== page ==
• provision of safe passage to the evacuees out of Afghanistan;
  • humanitarian organizations’ vital access to IDPs (Internally Displaced Persons) and people in need of life-saving services addressing the basic human needs; 
  • recognition of women’s rights as human rights and not reverting to the Taliban regime of the 90s; 
  • aid flow for the benefit of the civilians who most need it- women, children, and marginalized rural people.

The western powers believe that they can pressure the Taliban into delivering on its leaders’ recent promises of good governance if the available levers are carefully applied. Without leverage, it will not be easy to get the Taliban to deliver on its commitments.

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What leverage does the west have over the Taliban?

Afghanistan’s dependence on foreign exchange resources is a lever. The country relies on food, fuel, equipment, and machinery imports, and the Taliban cannot pay for the essential imports without dollars. International sanctions severely restrict Taliban access to foreign exchange. United Nations Security Council imposed sanctions on the Taliban. The US has blocked the Taliban’s access to the multibillion-dollar reserves in gold and foreign currency of the government-owned Da Afghanistan Bank held in the US. The International Monetary Fund (IMF) and World Bank have suspended Afghanistan’s access to resources. These sanctions prompt other western financial institutions to avoid doing business with the Taliban. These sanctions ban Taliban access to dollar transactions and, thus, to essential imports. The western powers could condition dollar unfreezing on delivery of moderate policies and actions by the Taliban.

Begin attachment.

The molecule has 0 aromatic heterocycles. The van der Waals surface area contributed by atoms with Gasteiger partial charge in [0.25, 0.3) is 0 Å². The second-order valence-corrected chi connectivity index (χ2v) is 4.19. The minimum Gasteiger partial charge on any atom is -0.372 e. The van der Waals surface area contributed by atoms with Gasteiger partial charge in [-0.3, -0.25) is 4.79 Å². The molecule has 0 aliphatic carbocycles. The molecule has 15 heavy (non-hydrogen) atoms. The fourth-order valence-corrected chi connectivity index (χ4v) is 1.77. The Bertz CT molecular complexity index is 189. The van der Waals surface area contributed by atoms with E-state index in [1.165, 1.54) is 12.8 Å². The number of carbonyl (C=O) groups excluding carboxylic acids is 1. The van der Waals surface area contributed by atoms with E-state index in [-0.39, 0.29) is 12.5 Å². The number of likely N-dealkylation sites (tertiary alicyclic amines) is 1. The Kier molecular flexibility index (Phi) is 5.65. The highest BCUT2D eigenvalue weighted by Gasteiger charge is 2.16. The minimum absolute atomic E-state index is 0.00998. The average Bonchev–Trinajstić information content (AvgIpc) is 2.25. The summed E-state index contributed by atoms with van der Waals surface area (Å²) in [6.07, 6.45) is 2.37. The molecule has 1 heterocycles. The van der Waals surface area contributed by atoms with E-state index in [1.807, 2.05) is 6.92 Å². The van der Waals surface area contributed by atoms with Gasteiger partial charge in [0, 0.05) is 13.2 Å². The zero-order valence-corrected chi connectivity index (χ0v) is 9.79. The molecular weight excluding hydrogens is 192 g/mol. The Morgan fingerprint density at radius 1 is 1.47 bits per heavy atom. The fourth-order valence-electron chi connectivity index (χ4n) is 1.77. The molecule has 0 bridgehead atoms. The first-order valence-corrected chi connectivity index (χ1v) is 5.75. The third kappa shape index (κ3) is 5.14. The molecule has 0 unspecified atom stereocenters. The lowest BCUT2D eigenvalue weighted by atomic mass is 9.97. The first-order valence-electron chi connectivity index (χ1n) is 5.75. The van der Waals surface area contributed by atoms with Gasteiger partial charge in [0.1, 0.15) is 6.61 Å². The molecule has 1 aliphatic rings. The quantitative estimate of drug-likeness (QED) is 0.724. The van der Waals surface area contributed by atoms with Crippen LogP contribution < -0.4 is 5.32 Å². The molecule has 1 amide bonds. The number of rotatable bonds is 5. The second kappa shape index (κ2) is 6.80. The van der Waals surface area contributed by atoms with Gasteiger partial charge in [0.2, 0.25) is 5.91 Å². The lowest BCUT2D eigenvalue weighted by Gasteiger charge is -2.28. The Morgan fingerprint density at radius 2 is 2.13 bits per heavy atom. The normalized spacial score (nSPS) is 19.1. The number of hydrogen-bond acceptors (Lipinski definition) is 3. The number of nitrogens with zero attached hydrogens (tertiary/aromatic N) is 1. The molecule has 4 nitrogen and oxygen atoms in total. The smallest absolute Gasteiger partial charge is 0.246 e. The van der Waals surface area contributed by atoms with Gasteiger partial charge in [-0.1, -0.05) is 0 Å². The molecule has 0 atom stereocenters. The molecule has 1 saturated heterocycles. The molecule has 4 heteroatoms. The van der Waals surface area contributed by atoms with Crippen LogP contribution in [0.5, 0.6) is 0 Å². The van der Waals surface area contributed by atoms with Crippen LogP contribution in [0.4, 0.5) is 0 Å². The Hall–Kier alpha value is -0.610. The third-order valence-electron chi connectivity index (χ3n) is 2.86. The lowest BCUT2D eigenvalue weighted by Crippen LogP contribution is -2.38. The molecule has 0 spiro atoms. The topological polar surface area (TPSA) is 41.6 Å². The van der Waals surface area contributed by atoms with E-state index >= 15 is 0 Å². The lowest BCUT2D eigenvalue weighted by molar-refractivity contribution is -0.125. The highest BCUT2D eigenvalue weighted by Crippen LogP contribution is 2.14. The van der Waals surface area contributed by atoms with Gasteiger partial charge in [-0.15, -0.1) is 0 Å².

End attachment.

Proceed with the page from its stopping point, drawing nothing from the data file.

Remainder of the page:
With slow growth, deteriorating security, severe drought conditions affecting food production, record-high Covid infection, and low vaccination rates, Afghanistan’s crises are mounting. The UN has warned that by mid-2022, ninety-seven percent of the Afghan population will be below the poverty line, an indicator that the country is moving towards universal poverty. The sharp decline in international aid hinders essential service delivery to citizens whose livelihoods are severely damaged. Under such circumstances, the Taliban’s quest for eligibility for foreign assistance, the primary source of financing development, is critical leverage that the international community can use to save lives while exacting improvements on human rights. The donors can condition resumption of development aid based on the Taliban’s cooperation with the donors’ call for reforms. 

The last twenty years bear testimony of the international community’s failed military efforts to keep the Taliban out of power. So, shouldn’t negotiation with the Taliban while using methods of leverage available to the international community be the obvious and preferred option?

Main Image: Photo by Mohammad Rahmani on Unsplash